Cedar Bakery at the Industrial Tribunal
Dec 12, 2012, 9:45 AM
We hope that all the young people, both boys and girls, who benefited from last week's one-day bantaba held by The Forum for African Women Educationalists Gambia Chapter (FAWEGAM) in Kanifing take valuable lessons from the experience.
The gathering brought together students from different schools in the region and centered on violence against girls. The importance of this topic cannot be overemphasised. It is only through the education of young people with regard to full gender exclusivity that we can hope to move forward as a nation that can call itself completely inclusive. For too long violence against women was an unspoken evil. Now thanks to sensitisation such as this we can move on from these dark times.
FAWEGAM is an organisation to support women and girls in acquiring education for development.
In her welcoming remarks, the chairperson, Mrs. Emily Foon-Sarr, anticipated that the information shared would be based on practical, real life experiences that will awaken the minds of girls to some of the difficulties they may face in their future lives. It would also however teach the young girls how to be economically independent, self-reliant and confident. These, she said, are the first steps towards shielding oneself from being so easily victimised. She encouraged girls to learn to speak up and report cases of violence.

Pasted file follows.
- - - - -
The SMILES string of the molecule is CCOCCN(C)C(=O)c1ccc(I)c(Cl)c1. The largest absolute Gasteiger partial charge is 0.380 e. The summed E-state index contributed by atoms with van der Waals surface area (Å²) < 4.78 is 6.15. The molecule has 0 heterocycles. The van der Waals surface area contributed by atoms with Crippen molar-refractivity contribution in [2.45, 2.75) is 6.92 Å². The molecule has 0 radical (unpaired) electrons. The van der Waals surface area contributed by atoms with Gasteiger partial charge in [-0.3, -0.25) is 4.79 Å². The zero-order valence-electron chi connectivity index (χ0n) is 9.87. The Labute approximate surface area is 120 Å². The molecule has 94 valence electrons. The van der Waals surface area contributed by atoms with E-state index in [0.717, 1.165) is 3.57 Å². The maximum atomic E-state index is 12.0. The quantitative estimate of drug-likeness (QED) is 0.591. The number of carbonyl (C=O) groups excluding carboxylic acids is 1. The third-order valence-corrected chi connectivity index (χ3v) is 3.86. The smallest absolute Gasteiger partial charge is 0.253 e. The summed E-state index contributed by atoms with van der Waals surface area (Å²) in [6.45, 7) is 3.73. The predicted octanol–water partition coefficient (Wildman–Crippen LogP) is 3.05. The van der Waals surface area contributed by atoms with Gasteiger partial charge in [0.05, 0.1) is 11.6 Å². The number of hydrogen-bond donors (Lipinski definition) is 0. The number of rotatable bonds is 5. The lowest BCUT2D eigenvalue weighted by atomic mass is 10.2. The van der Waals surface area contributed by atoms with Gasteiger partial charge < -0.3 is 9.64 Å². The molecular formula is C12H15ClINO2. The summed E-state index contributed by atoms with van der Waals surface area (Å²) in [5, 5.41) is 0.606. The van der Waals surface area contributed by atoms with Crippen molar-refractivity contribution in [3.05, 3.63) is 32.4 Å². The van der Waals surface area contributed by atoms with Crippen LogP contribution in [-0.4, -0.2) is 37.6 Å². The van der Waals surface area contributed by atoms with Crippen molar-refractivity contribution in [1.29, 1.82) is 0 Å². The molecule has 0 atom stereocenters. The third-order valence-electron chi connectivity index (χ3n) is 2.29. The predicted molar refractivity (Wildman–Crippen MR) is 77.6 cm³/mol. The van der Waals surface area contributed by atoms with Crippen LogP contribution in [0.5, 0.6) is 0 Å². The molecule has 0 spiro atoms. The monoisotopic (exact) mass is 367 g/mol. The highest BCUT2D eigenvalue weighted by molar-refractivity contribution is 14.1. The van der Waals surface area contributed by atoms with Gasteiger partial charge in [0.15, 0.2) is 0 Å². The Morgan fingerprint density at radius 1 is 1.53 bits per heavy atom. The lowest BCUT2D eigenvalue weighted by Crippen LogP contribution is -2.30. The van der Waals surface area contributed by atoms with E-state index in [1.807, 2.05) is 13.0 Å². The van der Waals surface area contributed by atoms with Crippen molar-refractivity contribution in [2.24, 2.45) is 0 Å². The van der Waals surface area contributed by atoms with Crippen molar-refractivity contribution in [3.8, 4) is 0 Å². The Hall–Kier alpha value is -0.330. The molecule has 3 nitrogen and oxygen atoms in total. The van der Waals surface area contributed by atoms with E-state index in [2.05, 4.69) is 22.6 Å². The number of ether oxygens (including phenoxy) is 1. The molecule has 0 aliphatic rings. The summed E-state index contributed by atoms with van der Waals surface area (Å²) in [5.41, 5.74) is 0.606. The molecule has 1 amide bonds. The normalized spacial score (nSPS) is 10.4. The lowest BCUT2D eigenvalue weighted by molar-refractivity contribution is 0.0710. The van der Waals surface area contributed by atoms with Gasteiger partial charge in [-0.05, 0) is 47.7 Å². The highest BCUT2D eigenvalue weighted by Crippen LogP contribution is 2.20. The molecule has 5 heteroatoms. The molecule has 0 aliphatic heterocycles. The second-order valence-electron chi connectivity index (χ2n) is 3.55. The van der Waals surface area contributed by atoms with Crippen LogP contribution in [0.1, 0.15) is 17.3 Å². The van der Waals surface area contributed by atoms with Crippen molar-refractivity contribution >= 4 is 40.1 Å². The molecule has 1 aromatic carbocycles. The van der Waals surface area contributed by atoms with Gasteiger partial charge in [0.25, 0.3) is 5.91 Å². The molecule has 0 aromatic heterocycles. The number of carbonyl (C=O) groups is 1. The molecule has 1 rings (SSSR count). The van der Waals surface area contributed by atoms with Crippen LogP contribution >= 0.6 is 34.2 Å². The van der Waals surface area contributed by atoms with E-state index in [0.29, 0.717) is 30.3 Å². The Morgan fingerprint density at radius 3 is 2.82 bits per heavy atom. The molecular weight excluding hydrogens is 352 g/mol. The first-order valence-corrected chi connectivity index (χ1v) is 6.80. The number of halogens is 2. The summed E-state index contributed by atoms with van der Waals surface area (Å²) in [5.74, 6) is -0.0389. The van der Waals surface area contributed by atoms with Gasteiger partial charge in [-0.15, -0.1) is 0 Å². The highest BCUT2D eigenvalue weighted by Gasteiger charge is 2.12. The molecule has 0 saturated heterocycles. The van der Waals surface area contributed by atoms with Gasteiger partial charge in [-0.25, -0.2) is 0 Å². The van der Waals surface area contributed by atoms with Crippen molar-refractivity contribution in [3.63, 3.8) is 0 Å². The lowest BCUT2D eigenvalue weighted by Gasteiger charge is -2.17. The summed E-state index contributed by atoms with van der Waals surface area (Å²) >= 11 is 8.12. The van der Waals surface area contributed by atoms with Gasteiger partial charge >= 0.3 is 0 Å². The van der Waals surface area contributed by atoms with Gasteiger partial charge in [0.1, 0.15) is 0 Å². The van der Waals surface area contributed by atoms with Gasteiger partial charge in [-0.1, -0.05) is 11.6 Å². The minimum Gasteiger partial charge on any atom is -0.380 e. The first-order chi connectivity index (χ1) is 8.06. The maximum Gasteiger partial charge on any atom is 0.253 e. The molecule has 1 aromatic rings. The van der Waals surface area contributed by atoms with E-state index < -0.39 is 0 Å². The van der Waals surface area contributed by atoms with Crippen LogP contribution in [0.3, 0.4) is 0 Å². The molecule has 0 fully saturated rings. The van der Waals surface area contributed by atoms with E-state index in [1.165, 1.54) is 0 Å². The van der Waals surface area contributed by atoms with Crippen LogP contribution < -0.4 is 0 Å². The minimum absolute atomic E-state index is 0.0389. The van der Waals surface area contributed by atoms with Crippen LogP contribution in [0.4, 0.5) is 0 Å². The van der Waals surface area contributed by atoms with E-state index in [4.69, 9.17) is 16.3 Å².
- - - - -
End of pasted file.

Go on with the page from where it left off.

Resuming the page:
According to her, years ago violence against women was not given the attention it deserved and was for the most part regarded as an everyday occurrence. This was particularly true because women were subservient and without a voice.
This is a truly vital point. When an issue is not spoken about, it festers in the dark and cannot be tackled fully as the extent of it is not clear or is unacknowledged. Only by shedding the light of truth and justice on these issues can we move forward towards their eradication.
Mrs. Foon-Sarr also stated, "It is only in recent times that women discovered that by coming together they could gain the strength to enable them to claim their rights in a social and religious set-up."
She described the forum as an opportunity to make girls enlightened as to the processes and channels they can access to escape the realities of being the victims of violence.
Hopefully it will also make the male members of the audience realise that violence against women is not acceptable and subservient women are a thing of the past. More of this kind of activity will lead us into a brave new era and we commend all those involved in making it happen. The next generation of Gambian women will thank us for it.
"Women don't forgive failure."